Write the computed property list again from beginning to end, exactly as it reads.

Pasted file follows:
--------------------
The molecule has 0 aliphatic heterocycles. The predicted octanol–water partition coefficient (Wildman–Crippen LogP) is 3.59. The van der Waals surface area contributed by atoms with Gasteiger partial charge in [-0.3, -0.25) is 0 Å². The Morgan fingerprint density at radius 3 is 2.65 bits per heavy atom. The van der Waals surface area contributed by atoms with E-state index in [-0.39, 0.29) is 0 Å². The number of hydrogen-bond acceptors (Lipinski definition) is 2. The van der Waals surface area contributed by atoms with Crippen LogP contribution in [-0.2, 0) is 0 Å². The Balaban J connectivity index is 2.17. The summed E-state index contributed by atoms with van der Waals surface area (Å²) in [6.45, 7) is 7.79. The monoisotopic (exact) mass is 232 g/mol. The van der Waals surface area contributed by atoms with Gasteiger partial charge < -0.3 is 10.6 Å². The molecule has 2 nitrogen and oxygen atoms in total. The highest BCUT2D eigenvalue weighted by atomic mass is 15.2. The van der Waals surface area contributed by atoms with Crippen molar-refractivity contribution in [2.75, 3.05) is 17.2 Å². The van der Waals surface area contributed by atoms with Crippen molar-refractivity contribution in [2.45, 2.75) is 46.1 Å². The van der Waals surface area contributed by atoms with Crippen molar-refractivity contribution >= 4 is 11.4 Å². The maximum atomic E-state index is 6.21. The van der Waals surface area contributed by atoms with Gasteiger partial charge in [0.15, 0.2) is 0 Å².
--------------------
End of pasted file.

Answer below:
The molecule has 0 aliphatic heterocycles. The predicted octanol–water partition coefficient (Wildman–Crippen LogP) is 3.59. The van der Waals surface area contributed by atoms with Gasteiger partial charge in [-0.3, -0.25) is 0 Å². The Morgan fingerprint density at radius 3 is 2.65 bits per heavy atom. The van der Waals surface area contributed by atoms with E-state index in [-0.39, 0.29) is 0 Å². The number of hydrogen-bond acceptors (Lipinski definition) is 2. The van der Waals surface area contributed by atoms with Crippen LogP contribution in [-0.2, 0) is 0 Å². The Balaban J connectivity index is 2.17. The summed E-state index contributed by atoms with van der Waals surface area (Å²) in [6.45, 7) is 7.79. The monoisotopic (exact) mass is 232 g/mol. The van der Waals surface area contributed by atoms with Gasteiger partial charge < -0.3 is 10.6 Å². The molecule has 2 nitrogen and oxygen atoms in total. The highest BCUT2D eigenvalue weighted by atomic mass is 15.2. The van der Waals surface area contributed by atoms with Crippen molar-refractivity contribution in [2.75, 3.05) is 17.2 Å². The van der Waals surface area contributed by atoms with Crippen molar-refractivity contribution in [2.45, 2.75) is 46.1 Å². The van der Waals surface area contributed by atoms with Crippen molar-refractivity contribution >= 4 is 11.4 Å². The maximum atomic E-state index is 6.21. The van der Waals surface area contributed by atoms with Gasteiger partial charge in [0.15, 0.2) is 0 Å².